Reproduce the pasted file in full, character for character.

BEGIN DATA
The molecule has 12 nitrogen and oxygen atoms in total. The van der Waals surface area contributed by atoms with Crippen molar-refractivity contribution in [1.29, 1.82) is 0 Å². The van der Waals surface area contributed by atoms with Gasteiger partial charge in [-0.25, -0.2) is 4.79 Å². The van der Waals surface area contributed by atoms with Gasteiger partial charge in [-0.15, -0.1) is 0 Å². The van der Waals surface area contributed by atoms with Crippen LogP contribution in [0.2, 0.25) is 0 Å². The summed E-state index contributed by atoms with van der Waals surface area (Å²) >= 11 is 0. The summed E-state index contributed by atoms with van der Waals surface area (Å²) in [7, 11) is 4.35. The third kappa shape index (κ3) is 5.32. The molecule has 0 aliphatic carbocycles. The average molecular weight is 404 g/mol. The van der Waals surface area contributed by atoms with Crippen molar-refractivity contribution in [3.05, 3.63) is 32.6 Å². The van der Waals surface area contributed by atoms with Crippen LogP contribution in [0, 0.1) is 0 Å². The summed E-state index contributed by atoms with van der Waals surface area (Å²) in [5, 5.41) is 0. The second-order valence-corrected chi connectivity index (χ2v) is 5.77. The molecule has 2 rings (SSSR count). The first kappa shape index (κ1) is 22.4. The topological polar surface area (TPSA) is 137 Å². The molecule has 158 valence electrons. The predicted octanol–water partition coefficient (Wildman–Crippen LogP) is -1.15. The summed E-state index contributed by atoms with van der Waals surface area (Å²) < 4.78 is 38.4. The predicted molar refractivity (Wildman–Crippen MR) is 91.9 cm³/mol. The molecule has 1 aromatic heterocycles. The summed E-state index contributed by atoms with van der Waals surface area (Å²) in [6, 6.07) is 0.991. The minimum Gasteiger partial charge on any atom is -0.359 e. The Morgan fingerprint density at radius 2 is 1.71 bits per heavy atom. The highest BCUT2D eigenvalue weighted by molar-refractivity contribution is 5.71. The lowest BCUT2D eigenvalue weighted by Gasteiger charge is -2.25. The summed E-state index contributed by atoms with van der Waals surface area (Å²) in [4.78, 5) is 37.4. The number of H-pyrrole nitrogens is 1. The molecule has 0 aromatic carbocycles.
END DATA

The molecule has 12 nitrogen and oxygen atoms in total. The van der Waals surface area contributed by atoms with Crippen molar-refractivity contribution in [1.29, 1.82) is 0 Å². The van der Waals surface area contributed by atoms with Gasteiger partial charge in [-0.25, -0.2) is 4.79 Å². The van der Waals surface area contributed by atoms with Gasteiger partial charge in [-0.15, -0.1) is 0 Å². The van der Waals surface area contributed by atoms with Crippen LogP contribution in [0.2, 0.25) is 0 Å². The summed E-state index contributed by atoms with van der Waals surface area (Å²) >= 11 is 0. The summed E-state index contributed by atoms with van der Waals surface area (Å²) in [7, 11) is 4.35. The third kappa shape index (κ3) is 5.32. The molecule has 0 aliphatic carbocycles. The average molecular weight is 404 g/mol. The van der Waals surface area contributed by atoms with Crippen molar-refractivity contribution in [3.05, 3.63) is 32.6 Å². The van der Waals surface area contributed by atoms with Crippen LogP contribution in [0, 0.1) is 0 Å². The summed E-state index contributed by atoms with van der Waals surface area (Å²) in [5, 5.41) is 0. The second-order valence-corrected chi connectivity index (χ2v) is 5.77. The molecule has 2 rings (SSSR count). The first kappa shape index (κ1) is 22.4. The topological polar surface area (TPSA) is 137 Å². The molecule has 158 valence electrons. The predicted octanol–water partition coefficient (Wildman–Crippen LogP) is -1.15. The summed E-state index contributed by atoms with van der Waals surface area (Å²) < 4.78 is 38.4. The predicted molar refractivity (Wildman–Crippen MR) is 91.9 cm³/mol. The molecule has 1 aromatic heterocycles. The summed E-state index contributed by atoms with van der Waals surface area (Å²) in [6, 6.07) is 0.991. The minimum Gasteiger partial charge on any atom is -0.359 e. The Morgan fingerprint density at radius 2 is 1.71 bits per heavy atom. The highest BCUT2D eigenvalue weighted by molar-refractivity contribution is 5.71. The lowest BCUT2D eigenvalue weighted by Gasteiger charge is -2.25. The summed E-state index contributed by atoms with van der Waals surface area (Å²) in [4.78, 5) is 37.4. The number of H-pyrrole nitrogens is 1. The molecule has 0 aromatic carbocycles.